Residents use “Democracy Day” to address concerns with Kavanaugh, corporate wealth

Kent City Council gathered Wednesday for “Democracy Day,” an event designated to hear public concerns regarding financial political contributions by corporations.

The session was seasoned with criticism of Supreme Court nominee Brett Kavanaugh.

Bill Wilen, a member of Cuyahoga Falls’ chapter of Indivisible, states their goal is to, “resist practically everything related to the Trump agenda.”

Wilen set the tone of the hearing, saying corporations are not people with a constitutional right to free speech and money is not equivalent to speech.

“That’s why we are here tonight, because democracy encourages us, we the people, to be active in causes that make democracy stronger,” Wilen said. “The dark money of corporations in politics corrodes democracy.”

Democracy Day was established three years ago, after Wilen petitioned the council to establish it. Wilen said, after pushback concerning the signature requirements for the petition from city council, a case was brought to the Ohio Supreme Court, which found the petition was valid.

The goal of the event is for residents to pass their concerns along to City Council, who will then pass those concerns along to appropriate members of Congress and the federal government.

Wilen came up with the idea after a vacation to Mexico, where he got involved with the Center for Global Justice. They directed him to Indivisible, who helped him create his petition and pitch for Democracy Day.

In its third year, with five speakers, the yearly event is seeing a slowdown in participation.

“We’ve had better turnouts before,” Wilen said. “Maybe 20-25 the first year, and about 15-20 last year. This is the smallest crowd we’ve had.”

Still, the residents in attendance made their voices heard.

Lee Brooker began his statement by stating the confirmation of Kavanaugh would not just make the court more conservative, but more corporatist.

“[Kavanaugh] will put corporate interests ahead of the common good,” Brooker said.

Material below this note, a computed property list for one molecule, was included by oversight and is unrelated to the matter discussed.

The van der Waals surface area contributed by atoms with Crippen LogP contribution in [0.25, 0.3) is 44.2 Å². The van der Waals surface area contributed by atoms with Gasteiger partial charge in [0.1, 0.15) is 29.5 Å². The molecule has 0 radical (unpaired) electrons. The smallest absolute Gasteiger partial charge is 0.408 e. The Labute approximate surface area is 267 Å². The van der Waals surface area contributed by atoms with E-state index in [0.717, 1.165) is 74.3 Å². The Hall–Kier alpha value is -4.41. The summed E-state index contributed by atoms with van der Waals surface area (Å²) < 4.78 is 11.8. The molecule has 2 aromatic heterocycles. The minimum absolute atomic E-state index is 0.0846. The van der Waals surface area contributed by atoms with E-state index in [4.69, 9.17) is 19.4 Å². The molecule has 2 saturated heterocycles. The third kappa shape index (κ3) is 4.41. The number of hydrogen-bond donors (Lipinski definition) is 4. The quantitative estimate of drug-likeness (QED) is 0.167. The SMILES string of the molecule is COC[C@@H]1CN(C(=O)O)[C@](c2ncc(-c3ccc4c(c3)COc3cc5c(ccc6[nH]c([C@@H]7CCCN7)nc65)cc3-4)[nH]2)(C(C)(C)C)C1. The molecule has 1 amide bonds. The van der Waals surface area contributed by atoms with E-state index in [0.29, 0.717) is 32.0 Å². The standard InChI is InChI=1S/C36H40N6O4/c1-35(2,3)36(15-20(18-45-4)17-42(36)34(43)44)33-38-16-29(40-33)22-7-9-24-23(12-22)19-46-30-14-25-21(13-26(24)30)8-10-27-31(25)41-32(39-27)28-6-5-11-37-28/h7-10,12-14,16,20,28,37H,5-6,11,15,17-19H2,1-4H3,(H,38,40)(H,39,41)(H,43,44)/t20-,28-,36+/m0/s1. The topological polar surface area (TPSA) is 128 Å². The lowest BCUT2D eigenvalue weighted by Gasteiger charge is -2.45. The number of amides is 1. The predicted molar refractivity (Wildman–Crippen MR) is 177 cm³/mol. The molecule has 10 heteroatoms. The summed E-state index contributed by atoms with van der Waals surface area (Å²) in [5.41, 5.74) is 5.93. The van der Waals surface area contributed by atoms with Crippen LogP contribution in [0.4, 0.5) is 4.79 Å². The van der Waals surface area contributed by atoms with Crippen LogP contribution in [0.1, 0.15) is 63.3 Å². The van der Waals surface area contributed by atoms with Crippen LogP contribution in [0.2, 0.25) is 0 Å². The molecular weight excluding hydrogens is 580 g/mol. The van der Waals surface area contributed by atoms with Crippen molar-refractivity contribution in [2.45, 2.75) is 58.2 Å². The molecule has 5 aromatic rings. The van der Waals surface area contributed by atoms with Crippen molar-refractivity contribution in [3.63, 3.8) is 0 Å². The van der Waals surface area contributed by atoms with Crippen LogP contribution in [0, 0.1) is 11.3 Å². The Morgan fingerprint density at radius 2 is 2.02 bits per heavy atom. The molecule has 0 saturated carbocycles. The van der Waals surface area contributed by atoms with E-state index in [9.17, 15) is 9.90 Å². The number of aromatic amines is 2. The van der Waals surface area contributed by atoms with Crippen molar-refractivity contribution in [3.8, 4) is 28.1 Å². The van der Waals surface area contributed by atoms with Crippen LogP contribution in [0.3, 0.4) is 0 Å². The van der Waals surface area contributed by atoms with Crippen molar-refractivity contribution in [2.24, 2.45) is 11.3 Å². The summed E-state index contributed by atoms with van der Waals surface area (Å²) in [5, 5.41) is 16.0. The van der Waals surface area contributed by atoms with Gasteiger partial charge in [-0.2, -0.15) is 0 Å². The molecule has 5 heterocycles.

Brooker said Kavanaugh’s judicial record proves this, voting “15 times against workers rights, two times for workers’ rights.”

Debbie Silverstein raised concerns about the state of the healthcare system and the role insurance and pharmaceutical companies play in healthcare legislation.

“We have a healthcare system designed to make enormous profits for insurance companies and drug companies,” Silverstein said. “Disease prevention is not very high on their list.

She said recent polls, including one conducted by the Cleveland Plain Dealer, suggests residents are becoming more open to the idea of a single-payer healthcare system.

“A single-payer system would change the current healthcare system by using taxes to expand Medicare coverage to all Americans,” Silverstein said. “Allowing anyone to access care whenever they need it.”

Karl Liski used his five minutes to discuss wealth inequality.

“The most wealthy nation has a huge problem with the concentration of wealth in a relatively small number of families, which corrupts our government,” Liski said.

Liski believes both Republicans and Democrats are guilty of allowing corporations to influence public policy.

“We are a very, very corrupt country,” Liski said.

Karl Martin, a 37-year Kent resident, also raised concerns about wealth inequality.

“Capitalism and democracy are not the same thing and don’t coexist very well,” Martin said. “Democracy is the best way to achieve our ideals, but it’s not individual. It’s collaborative.”

After the five residents finished their prepared remarks, Mayor and City Council President Jerry Fiala took a moment to address those in attendance.

“With no more said, the council will take all your concerns, put them in writing and once again will send them to the people that we need to,” Fiala said. “This is our third one and I do not remember getting a response back from anyone in the last two years, so it does not hurt you to also write a letter from your own personal desk.”